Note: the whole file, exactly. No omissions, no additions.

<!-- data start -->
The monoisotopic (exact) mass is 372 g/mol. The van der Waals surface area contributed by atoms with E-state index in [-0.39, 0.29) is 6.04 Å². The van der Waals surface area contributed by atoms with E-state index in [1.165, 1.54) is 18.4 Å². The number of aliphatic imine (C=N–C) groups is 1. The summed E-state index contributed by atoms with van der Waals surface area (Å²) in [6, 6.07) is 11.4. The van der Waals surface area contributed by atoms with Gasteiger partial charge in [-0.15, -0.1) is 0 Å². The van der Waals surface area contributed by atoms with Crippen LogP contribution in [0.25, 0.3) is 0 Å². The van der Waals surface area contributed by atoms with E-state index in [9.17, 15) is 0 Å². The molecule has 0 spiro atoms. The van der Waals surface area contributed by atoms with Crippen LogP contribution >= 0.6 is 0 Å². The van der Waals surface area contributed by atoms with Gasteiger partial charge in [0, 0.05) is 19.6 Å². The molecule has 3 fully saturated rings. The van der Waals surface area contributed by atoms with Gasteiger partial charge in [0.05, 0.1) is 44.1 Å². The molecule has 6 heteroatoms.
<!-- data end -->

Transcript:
The monoisotopic (exact) mass is 372 g/mol. The van der Waals surface area contributed by atoms with E-state index in [-0.39, 0.29) is 6.04 Å². The van der Waals surface area contributed by atoms with E-state index in [1.165, 1.54) is 18.4 Å². The number of aliphatic imine (C=N–C) groups is 1. The summed E-state index contributed by atoms with van der Waals surface area (Å²) in [6, 6.07) is 11.4. The van der Waals surface area contributed by atoms with Gasteiger partial charge in [-0.15, -0.1) is 0 Å². The van der Waals surface area contributed by atoms with Crippen LogP contribution in [0.25, 0.3) is 0 Å². The van der Waals surface area contributed by atoms with E-state index in [9.17, 15) is 0 Å². The molecule has 0 spiro atoms. The van der Waals surface area contributed by atoms with Crippen LogP contribution >= 0.6 is 0 Å². The van der Waals surface area contributed by atoms with Gasteiger partial charge in [0, 0.05) is 19.6 Å². The molecule has 3 fully saturated rings. The van der Waals surface area contributed by atoms with Gasteiger partial charge in [0.05, 0.1) is 44.1 Å². The molecule has 6 heteroatoms.